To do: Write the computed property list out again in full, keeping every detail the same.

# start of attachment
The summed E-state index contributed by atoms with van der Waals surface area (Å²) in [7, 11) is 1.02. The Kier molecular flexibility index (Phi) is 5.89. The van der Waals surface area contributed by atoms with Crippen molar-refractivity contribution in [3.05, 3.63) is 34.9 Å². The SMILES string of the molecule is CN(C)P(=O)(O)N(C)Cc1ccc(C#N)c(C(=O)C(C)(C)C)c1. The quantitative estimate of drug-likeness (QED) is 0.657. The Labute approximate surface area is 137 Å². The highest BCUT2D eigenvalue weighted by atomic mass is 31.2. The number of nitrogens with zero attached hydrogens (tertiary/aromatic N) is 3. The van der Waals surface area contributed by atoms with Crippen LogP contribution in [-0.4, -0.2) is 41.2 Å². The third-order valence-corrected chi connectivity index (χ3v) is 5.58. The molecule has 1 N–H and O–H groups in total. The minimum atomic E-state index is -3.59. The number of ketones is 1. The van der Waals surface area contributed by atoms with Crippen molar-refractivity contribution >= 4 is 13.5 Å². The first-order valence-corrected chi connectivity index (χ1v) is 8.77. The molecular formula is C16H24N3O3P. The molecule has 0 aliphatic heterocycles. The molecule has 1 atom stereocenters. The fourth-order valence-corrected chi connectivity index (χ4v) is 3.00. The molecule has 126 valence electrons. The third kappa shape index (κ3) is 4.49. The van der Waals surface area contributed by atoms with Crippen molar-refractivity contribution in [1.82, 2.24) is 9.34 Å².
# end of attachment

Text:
The summed E-state index contributed by atoms with van der Waals surface area (Å²) in [7, 11) is 1.02. The Kier molecular flexibility index (Phi) is 5.89. The van der Waals surface area contributed by atoms with Crippen molar-refractivity contribution in [3.05, 3.63) is 34.9 Å². The SMILES string of the molecule is CN(C)P(=O)(O)N(C)Cc1ccc(C#N)c(C(=O)C(C)(C)C)c1. The quantitative estimate of drug-likeness (QED) is 0.657. The Labute approximate surface area is 137 Å². The highest BCUT2D eigenvalue weighted by atomic mass is 31.2. The number of nitrogens with zero attached hydrogens (tertiary/aromatic N) is 3. The van der Waals surface area contributed by atoms with Crippen LogP contribution in [-0.4, -0.2) is 41.2 Å². The third-order valence-corrected chi connectivity index (χ3v) is 5.58. The molecule has 1 N–H and O–H groups in total. The minimum atomic E-state index is -3.59. The number of ketones is 1. The van der Waals surface area contributed by atoms with Crippen molar-refractivity contribution >= 4 is 13.5 Å². The first-order valence-corrected chi connectivity index (χ1v) is 8.77. The molecular formula is C16H24N3O3P. The molecule has 0 aliphatic heterocycles. The molecule has 1 atom stereocenters. The fourth-order valence-corrected chi connectivity index (χ4v) is 3.00. The molecule has 126 valence electrons. The third kappa shape index (κ3) is 4.49. The van der Waals surface area contributed by atoms with Crippen molar-refractivity contribution in [1.82, 2.24) is 9.34 Å².